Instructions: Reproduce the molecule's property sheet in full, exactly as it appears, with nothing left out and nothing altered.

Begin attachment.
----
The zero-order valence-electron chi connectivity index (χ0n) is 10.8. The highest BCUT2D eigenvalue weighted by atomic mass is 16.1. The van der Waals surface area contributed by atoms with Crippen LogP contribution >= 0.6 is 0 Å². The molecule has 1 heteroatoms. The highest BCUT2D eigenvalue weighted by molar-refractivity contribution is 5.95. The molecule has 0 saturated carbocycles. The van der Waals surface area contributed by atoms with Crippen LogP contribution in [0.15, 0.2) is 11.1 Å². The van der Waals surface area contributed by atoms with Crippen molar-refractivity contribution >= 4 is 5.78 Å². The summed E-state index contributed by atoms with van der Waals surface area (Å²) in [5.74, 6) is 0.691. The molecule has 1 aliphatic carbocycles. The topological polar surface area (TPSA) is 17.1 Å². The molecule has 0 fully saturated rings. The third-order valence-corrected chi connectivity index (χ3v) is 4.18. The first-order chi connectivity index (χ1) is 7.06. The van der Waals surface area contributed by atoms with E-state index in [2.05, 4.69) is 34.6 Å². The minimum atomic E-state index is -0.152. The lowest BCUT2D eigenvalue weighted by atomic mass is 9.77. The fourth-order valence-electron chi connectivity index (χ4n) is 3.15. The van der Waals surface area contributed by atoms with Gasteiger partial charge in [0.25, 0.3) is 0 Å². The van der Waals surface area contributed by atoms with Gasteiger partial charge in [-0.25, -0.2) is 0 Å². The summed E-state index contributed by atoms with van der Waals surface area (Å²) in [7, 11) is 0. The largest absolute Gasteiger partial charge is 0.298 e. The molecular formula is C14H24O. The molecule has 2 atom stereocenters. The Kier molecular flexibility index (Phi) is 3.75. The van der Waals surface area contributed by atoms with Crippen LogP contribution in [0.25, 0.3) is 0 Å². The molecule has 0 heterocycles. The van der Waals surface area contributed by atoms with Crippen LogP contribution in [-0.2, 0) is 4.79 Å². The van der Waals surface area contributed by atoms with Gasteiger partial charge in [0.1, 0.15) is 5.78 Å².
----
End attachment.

The zero-order valence-electron chi connectivity index (χ0n) is 10.8. The highest BCUT2D eigenvalue weighted by atomic mass is 16.1. The van der Waals surface area contributed by atoms with Crippen LogP contribution >= 0.6 is 0 Å². The molecule has 1 heteroatoms. The highest BCUT2D eigenvalue weighted by molar-refractivity contribution is 5.95. The molecule has 0 saturated carbocycles. The van der Waals surface area contributed by atoms with Crippen LogP contribution in [0.15, 0.2) is 11.1 Å². The van der Waals surface area contributed by atoms with Crippen molar-refractivity contribution >= 4 is 5.78 Å². The summed E-state index contributed by atoms with van der Waals surface area (Å²) in [5.74, 6) is 0.691. The molecule has 1 aliphatic carbocycles. The topological polar surface area (TPSA) is 17.1 Å². The molecule has 0 fully saturated rings. The third-order valence-corrected chi connectivity index (χ3v) is 4.18. The first-order chi connectivity index (χ1) is 7.06. The van der Waals surface area contributed by atoms with E-state index in [2.05, 4.69) is 34.6 Å². The minimum atomic E-state index is -0.152. The lowest BCUT2D eigenvalue weighted by atomic mass is 9.77. The fourth-order valence-electron chi connectivity index (χ4n) is 3.15. The van der Waals surface area contributed by atoms with Gasteiger partial charge in [0.25, 0.3) is 0 Å². The van der Waals surface area contributed by atoms with Gasteiger partial charge in [-0.25, -0.2) is 0 Å². The summed E-state index contributed by atoms with van der Waals surface area (Å²) in [7, 11) is 0. The largest absolute Gasteiger partial charge is 0.298 e. The molecular formula is C14H24O. The molecule has 2 atom stereocenters. The Kier molecular flexibility index (Phi) is 3.75. The van der Waals surface area contributed by atoms with Crippen LogP contribution in [0.25, 0.3) is 0 Å². The molecule has 0 heterocycles. The van der Waals surface area contributed by atoms with Crippen LogP contribution in [-0.2, 0) is 4.79 Å². The van der Waals surface area contributed by atoms with Gasteiger partial charge in [0.1, 0.15) is 5.78 Å².